Getting the most out of a spatial dataset often requires going beyond the static map. The Esri Canada Education and Research team uses several mediums, including VR Experiences, web-based dashboards, and ArcGIS Notebooks to explore and share geospatial data. I had the opportunity to gain experience using all these mediums while working as a co-op student with the team.
This post was written by Ben Woodward, a geography student at the University of Waterloo.
This past summer, I had the privilege of completing a co-op placement with the Education and Research team at Esri Canada. In only 15 weeks, I dabbled in emerging geospatial technologies like virtual reality, built a dashboard that maps access to services like grocery stores and schools across Canada, and attended several workshops and social events with members of my team. Working at Esri Canada also gave me the opportunity to explore Toronto both on my own and through social events with my team.
I first crossed paths with the Education and Research team through the ECCE App Challenge. This annual competition for students at the Esri Canada Centres of Excellence tasks teams of three students with creating an app that solves a real-world problem, providing a fantastic occasion to learn a new geospatial technology. In 2022, my team placed third overall by creating a hand-coded web tool that allows citizens to find the quickest safe path out of a natural disaster area. The app accomplishes this by feeding municipal road networks and crowdsourced information about hazards (e.g., flooded roads or downed power lines) into Esri’s routing service.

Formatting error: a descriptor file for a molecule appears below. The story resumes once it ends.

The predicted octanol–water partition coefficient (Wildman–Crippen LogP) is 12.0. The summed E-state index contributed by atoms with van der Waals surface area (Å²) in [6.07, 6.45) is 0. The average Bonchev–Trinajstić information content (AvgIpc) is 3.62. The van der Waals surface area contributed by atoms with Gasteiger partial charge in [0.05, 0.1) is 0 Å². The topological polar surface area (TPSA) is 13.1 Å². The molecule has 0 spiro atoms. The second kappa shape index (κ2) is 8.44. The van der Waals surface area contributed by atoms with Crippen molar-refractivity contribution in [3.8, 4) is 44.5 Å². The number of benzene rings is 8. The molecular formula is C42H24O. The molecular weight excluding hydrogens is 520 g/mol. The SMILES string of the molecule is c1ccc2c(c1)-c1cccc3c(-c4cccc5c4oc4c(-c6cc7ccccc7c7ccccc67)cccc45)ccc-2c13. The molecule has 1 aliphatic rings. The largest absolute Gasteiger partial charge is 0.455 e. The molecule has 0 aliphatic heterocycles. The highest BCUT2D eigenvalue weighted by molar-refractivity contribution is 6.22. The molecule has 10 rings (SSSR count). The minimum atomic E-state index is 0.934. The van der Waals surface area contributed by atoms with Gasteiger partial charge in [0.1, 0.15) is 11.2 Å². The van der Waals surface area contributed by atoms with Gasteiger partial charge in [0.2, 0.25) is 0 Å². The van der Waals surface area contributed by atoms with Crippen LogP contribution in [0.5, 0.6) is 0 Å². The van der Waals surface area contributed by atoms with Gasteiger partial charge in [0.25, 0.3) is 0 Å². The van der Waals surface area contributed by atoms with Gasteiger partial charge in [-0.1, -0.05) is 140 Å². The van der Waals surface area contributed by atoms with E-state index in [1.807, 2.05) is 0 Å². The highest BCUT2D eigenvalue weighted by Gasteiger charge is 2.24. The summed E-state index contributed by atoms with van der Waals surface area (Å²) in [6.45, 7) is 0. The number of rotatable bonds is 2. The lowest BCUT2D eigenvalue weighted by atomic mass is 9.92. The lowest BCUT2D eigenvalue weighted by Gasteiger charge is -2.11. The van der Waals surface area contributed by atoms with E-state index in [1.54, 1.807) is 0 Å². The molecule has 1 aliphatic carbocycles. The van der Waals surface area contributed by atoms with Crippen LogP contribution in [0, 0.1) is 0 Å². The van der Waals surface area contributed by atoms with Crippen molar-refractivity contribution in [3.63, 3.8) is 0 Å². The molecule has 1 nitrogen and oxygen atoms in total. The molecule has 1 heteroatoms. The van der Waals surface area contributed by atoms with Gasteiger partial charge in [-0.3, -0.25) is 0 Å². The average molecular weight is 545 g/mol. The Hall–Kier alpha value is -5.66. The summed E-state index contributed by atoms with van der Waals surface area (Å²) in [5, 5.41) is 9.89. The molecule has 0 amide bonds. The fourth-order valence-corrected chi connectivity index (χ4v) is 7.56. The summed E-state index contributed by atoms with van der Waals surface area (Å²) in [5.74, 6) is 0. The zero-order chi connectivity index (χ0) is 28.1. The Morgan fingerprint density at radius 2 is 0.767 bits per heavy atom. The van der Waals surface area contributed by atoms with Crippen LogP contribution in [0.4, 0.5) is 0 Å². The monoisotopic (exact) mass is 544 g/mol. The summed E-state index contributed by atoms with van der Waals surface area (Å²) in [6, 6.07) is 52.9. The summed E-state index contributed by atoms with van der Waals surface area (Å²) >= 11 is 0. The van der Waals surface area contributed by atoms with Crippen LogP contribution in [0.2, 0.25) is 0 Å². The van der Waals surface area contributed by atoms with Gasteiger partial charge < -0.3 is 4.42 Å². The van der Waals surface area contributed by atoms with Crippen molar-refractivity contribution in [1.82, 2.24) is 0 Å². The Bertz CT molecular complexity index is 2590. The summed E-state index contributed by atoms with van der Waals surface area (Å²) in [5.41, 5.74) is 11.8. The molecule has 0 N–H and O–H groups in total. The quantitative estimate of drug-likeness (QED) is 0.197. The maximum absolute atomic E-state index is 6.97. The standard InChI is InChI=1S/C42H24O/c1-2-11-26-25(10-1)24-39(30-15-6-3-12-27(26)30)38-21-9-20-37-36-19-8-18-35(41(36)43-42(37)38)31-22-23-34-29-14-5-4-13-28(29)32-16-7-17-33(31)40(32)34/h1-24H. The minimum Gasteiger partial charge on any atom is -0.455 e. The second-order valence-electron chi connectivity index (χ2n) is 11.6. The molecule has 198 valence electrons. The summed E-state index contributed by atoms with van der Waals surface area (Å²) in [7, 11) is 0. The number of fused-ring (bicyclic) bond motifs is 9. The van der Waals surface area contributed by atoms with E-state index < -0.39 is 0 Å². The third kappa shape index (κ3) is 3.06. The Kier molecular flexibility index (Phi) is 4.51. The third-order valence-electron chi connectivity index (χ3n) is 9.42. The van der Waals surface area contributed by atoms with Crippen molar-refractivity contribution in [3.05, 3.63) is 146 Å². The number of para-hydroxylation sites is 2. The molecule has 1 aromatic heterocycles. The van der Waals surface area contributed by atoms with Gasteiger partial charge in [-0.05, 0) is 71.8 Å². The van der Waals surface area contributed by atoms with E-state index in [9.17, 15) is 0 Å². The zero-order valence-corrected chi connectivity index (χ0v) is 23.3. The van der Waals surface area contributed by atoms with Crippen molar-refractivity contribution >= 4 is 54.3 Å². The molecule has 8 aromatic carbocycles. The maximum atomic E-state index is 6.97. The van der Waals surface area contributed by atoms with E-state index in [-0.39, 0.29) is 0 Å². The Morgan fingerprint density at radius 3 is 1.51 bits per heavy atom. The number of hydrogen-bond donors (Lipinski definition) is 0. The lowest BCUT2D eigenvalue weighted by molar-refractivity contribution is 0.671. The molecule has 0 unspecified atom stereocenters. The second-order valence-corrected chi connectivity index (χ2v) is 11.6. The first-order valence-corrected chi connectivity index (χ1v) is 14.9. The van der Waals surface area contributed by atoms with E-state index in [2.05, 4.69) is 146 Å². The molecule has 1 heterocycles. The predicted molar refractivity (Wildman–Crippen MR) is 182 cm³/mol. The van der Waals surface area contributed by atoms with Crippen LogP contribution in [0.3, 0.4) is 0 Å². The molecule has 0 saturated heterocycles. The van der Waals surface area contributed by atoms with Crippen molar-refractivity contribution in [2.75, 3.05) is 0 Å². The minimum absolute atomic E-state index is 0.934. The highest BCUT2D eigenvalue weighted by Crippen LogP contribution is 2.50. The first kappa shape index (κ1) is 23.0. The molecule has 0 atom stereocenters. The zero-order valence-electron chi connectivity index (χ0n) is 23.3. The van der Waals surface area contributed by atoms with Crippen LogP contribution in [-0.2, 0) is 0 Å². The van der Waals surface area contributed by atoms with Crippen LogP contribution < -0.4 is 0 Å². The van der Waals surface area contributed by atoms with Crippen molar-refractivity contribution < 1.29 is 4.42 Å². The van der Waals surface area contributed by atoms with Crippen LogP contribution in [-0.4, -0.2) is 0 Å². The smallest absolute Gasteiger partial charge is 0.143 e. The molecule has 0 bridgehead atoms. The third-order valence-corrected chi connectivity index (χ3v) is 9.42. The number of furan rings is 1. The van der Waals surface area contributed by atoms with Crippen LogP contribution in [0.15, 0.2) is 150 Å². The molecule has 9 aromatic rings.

Earlier this year, my team placed second overall by creating a suite of web and mobile tools for managing a community’s urban forest. The suite includes a web app — built in ArcGIS Experience Builder — that allows planners to visualize and make decisions about their community’s urban forest, along with a customized mobile app — created using ArcGIS AppStudio — that allows citizens to view information about trees near them (e.g., the tree species and whether it is native) and report tree damage to municipal staff.
Participating in the App Challenge and Waterloo's ECCE student meetings led to further conversations with the director of Education and Research at the time, Dr. Brent Hall, and subsequently an offer to do a co-op term with the company this past summer. Working with the Education and Research team was in many ways like my experiences during the app challenges. I (thankfully!) had more than a week to work on a given task, but the projects I worked on similarly involved using geospatial technology to solve real-world problems and gave me the opportunity to work with and learn new technologies.
One of the projects I worked on was with Mobilizing Justice, a research partnership focused on transportation inequities in Canadian cities. The transportation equity dashboard uses the Spatial Access Measures dataset from Statistics Canada to access to services (e.g., grocery stores, schools, jobs, etc.) via different modes of transportation (namely public transit, walking, and cycling) for every dissemination area (a neighbourhood-sized census polygon) in Canada. Additionally, the access level for each dissemination area is compared to its demographic data, allowing users to identify neighbourhoods where low access to services overlaps with high proportions of vulnerable populations (e.g., low-income earners, seniors, or newcomers to Canada). When released, this dashboard will be a useful tool for those working to reduce car dependency while providing essential services to all community members.
The Mobilizing Justice Transportation Equity Dashboard will allow users to visualize the access scores for their chosen transportation mode and destination and compare these access scores to a population group of interest.